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Russia has to pay for Greenpeace arrest

The arrest of Greenpeace activists in connection with the boarding of the Prirazlomnaya oil platform in the Pechora Sea was a violation of international law, the Hague decides.

The detention of the “Arctic Sunrise” and the arrest of 30 eco-activists following the Greenpeace campaign in the Pechora Sea was illegal and must be compensated, a court in the Hague decides.

The Permanent Arbitrary Court in the Hague on Monday presented a ruling according to which Russia will have to pay the Netherland compensation for its handling of the Greenpeace activitists, Interfax reports.

The Arctic Sunrise sailed under Dutch flag when it in September 2013 campaigned against Gazprom Neft’s oil activities in the Pechora Sea. The activists and the vessel were arrested on piracy charges. They were released in December the same year after Russia agreed to grant an amnesty.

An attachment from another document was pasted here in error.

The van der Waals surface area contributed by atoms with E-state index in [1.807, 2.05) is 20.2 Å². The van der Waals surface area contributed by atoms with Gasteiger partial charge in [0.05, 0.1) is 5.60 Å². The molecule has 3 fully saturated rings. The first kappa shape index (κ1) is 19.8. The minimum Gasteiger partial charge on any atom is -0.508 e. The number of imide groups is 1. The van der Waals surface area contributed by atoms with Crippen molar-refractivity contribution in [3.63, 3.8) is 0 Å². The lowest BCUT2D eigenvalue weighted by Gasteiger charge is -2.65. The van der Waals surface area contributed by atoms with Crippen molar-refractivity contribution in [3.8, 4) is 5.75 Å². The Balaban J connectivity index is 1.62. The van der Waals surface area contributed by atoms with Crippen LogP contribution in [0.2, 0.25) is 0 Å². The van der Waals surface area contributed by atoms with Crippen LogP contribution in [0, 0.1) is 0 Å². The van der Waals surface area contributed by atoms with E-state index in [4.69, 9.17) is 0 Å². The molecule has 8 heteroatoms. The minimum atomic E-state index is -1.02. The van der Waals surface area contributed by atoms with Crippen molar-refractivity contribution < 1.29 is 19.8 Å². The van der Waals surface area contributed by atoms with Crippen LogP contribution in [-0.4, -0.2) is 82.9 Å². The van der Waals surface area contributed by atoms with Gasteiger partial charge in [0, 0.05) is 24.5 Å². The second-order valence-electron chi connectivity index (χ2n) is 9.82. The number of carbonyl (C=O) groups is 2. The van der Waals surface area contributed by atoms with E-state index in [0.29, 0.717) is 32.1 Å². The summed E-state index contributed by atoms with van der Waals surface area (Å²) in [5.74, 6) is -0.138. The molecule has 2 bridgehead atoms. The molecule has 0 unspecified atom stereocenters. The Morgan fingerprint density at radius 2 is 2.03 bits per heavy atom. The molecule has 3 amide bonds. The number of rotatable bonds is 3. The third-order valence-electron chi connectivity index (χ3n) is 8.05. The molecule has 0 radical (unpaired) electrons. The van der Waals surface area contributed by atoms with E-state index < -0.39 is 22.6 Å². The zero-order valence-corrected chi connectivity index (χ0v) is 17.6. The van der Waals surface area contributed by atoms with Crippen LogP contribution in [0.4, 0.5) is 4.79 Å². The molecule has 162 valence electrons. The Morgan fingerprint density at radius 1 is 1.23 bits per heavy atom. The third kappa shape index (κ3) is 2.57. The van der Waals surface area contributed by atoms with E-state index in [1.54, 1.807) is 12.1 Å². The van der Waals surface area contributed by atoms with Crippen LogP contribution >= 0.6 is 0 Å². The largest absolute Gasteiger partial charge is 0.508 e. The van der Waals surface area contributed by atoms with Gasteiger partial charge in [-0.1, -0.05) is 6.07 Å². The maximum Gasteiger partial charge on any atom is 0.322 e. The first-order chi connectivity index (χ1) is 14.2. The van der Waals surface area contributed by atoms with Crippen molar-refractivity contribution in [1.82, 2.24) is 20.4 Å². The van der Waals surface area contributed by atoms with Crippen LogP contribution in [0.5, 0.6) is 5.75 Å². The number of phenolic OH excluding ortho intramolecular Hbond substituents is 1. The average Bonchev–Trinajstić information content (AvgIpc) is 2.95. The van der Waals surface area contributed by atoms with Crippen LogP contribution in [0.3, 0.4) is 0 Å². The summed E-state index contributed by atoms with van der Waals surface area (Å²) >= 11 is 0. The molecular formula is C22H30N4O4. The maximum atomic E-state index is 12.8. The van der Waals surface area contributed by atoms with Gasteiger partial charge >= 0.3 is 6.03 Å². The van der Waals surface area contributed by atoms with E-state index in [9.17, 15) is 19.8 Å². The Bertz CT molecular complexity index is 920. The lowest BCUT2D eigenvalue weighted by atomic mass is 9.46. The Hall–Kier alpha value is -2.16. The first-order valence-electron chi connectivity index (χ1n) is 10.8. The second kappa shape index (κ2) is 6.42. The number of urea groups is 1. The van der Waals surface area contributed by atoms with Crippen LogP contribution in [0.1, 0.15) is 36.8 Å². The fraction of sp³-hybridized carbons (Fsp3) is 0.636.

Russia violated international law when it entered the ship and arrested the 30 crew members, the court ruling reads. The crew was later called “the Arctic-30”.

The Arctic Sunrise was allowed to leave Murmansk only in early August 2014.

Russia quickly announced that it is likely to appeal the verdict of the Haugue court.

“The validity of the Russian law enforcement authorities’ actions are not disputable since the arrest of the “Arctic Sunrise” was based on a court decision”, a representative of the Russian side says to Interfax.